MegaBot


USA and Japan's giant robot battle was a slow, brilliant mess

Engadget

The oft-delayed giant robot fight has finally taken place. On Tuesday, Team USA's mechs scrapped it out with Japan's behemoth in an abandoned steel mill for the world to watch. There could only be one victor, and it proved to be the red, white, and blue. Yes, the MegaBots team representing America came out on top, but not before three gruelling rounds of robopocalypse. Those who tuned into Twitch to view the action, saw Team USA's Iron Glory get knocked down by Japan's Kuratas bot straight out the gate.


Tonight: Watch the World's First Giant Robot Fight

IEEE Spectrum Robotics Channel

In 2015, two American engineers, Gui Cavalcanti and Matt Oehrlein, set out to build a giant human-piloted combat robot called Mk. II MegaBot that could drive on tank tracks and fire 3-pound projectiles. The robot was pretty cool, they thought, but who would they fight? So they decided to challenged the only other giant piloted robot in the world to a duel. That robot was a 4-metric-ton mech known as Kurata and built by Suidobashi Heavy Industry in Japan. The Japanese accepted the challenge.


No Rock 'Em Sock 'Em Here: Behold A U.S. Vs. Japan Giant Robot Duel

NPR

Matt Oehrlein and Gui Cavalcanti, co-founders of the robotics company, MegaBots, with giant robots MK2 (left) and Eagle Prime. Matt Oehrlein and Gui Cavalcanti, co-founders of the robotics company, MegaBots, with giant robots MK2 (left) and Eagle Prime. Two years ago an American robotics company challenged a Japanese robotics company to a duel. This long-awaited match between the monstrous robots -- built by MegaBots Inc. of the U.S. and by Suidobashi Heavy Industry of Japan -- will be broadcast on Tuesday via the online steaming site, Twitch. It's billed as the "first ever giant robot fight."


American Megabot to go head to head with Japanese droid

Daily Mail

At first glance, you might mistake this enormous robot for a character from the latest Transformers blockbuster. But, the 16 foot (five meter) tall machine is an American robot called Eagle Prime that is now ready to take on Japan's Kuratas robot in the Megabots Giant Robot Dual league. An incredible video shows the Eagle Prime in action ahead of the dual - which will be the world's first giant robot battle - taking place tomorrow, Tuesday, October 17th, 2017 at 7pm PST (10pm EST). At first glance, you might mistake this enormous robot for a character from the latest Transformers blockbuster. A dual between an American robot called Eagle Prime and Japanese robot Kuratas will take place tomorrow, Tuesday October 17th.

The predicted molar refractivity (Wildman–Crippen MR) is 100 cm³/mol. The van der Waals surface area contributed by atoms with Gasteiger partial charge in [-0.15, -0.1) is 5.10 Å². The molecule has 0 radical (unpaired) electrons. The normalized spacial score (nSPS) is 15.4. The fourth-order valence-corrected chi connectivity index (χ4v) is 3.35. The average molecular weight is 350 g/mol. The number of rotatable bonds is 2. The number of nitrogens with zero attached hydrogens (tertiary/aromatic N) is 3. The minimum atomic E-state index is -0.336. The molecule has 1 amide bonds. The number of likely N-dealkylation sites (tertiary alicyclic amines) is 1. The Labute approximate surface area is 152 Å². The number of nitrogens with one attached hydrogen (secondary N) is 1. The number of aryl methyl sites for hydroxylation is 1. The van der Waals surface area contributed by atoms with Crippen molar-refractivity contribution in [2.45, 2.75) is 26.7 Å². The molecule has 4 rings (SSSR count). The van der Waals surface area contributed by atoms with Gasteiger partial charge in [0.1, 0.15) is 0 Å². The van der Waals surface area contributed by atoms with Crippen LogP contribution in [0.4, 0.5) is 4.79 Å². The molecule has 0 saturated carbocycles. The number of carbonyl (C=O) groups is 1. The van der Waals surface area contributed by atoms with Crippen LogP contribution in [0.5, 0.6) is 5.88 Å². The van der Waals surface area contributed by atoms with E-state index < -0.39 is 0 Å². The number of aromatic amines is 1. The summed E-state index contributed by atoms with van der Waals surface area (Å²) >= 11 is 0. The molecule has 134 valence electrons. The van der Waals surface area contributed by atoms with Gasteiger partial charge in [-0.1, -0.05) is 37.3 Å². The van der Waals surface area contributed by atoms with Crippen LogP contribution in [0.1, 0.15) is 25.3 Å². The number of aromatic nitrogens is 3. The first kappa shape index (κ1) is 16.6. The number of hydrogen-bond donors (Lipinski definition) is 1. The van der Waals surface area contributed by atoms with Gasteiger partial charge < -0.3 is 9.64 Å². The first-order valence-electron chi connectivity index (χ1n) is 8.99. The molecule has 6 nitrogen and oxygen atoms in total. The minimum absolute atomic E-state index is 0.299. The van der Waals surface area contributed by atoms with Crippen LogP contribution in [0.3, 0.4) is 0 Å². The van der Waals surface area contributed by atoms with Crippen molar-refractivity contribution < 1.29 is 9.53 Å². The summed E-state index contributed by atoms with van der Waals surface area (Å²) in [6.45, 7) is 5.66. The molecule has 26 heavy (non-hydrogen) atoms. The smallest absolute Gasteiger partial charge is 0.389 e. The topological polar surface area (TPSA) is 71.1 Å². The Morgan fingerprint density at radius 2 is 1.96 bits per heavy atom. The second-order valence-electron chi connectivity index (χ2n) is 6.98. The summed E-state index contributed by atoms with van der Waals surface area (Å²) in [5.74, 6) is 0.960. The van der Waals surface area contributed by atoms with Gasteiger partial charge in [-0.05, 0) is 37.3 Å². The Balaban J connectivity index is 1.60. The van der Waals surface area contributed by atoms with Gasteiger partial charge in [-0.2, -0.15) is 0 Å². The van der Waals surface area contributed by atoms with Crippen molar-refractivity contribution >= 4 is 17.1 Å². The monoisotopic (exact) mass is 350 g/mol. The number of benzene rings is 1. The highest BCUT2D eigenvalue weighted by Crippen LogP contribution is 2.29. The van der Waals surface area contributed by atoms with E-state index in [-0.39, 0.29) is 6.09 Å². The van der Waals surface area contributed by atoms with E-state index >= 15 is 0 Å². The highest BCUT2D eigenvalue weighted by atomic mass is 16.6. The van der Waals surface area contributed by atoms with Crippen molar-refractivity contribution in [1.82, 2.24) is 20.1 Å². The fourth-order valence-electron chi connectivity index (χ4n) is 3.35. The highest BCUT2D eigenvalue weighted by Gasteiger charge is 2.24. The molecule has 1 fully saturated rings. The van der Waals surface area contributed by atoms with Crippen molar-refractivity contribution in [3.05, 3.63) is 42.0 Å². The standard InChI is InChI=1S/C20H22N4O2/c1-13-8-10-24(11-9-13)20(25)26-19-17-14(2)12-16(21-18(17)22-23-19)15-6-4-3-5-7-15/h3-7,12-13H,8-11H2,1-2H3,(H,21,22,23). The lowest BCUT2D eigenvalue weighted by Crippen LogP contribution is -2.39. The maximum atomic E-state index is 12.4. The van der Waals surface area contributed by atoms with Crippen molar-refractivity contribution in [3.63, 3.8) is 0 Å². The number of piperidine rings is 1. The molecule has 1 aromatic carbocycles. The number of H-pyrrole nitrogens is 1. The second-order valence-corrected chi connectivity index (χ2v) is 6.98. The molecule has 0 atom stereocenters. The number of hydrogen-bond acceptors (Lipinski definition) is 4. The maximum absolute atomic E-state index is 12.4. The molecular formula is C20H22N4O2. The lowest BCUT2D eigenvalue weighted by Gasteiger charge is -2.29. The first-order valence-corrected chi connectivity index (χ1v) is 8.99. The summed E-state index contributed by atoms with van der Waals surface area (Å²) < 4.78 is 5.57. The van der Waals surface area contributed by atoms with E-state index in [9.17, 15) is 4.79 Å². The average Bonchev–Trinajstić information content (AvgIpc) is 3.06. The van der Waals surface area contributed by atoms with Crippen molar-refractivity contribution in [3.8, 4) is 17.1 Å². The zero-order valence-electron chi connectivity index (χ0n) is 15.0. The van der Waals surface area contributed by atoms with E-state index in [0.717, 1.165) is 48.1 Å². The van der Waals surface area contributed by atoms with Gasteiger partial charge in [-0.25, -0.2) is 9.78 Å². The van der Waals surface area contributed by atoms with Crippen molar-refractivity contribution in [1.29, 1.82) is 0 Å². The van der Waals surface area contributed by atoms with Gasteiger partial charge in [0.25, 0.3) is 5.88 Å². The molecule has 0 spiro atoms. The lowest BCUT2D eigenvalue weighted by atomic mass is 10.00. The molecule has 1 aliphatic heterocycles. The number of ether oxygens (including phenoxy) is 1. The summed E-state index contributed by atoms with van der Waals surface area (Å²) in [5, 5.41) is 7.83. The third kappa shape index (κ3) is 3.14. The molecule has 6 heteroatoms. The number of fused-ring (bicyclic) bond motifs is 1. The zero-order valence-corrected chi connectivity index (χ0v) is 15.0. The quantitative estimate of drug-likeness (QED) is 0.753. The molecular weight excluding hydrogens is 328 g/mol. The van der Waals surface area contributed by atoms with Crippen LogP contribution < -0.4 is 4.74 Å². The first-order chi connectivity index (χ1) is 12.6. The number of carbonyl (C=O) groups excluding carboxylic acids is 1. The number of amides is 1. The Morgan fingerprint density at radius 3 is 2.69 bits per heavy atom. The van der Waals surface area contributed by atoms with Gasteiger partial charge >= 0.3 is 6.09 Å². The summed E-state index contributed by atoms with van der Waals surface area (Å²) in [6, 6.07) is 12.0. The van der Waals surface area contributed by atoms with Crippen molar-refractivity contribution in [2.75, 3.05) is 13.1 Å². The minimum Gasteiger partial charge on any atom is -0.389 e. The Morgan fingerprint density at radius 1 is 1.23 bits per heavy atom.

The giant robot battle of your dreams is actually happening

Mashable

On Oct. 17, the colossal robots Eagle Prime and Kuratas will meet in a violent duel. In 2015, Megabots Inc. -- a group of U.S. engineers that endeavor to build massive "fighting robots of science fiction, video games and movies" -- challenged the Japanese robot Kuratas, built by Suidobashi Heavy Industries. While both robots are massive hunks of metal, Megabots' Eagle Prime has a size advantage over Kuratas. The 16-foot tall Eagle Prime weighs 24,000 pounds, while Kuratas stands at 13 feet tall and weighs in at 13,000 pounds.


US unveils 16 foot tall fighting 'megabot' Eagle Prime

Daily Mail

In the video, the enormous robot can be seen opening giant garage doors, quickly manouvering corners, demolishing piles of barrles and even blasting targets with its paintball cannon. In the video, the enormous robot can be seen opening giant garage doors, quickly manouvering corners, demolishing piles of barrels and even blasting targets with its paintball cannon. Chinese robotics company GREATMETAL has unveiled its robot to take on America's MegaBots and Japan's Kuratas. Chinese robotics company GREATMETAL has unveiled its robot to take on America's MegaBots and Japan's Kuratas The quadrupedal, single-seat machine takes on the form of a monkey and weighs more than 8,000 pounds (4 tonnes).


China's Monkey King robot will take on US and Japan

Daily Mail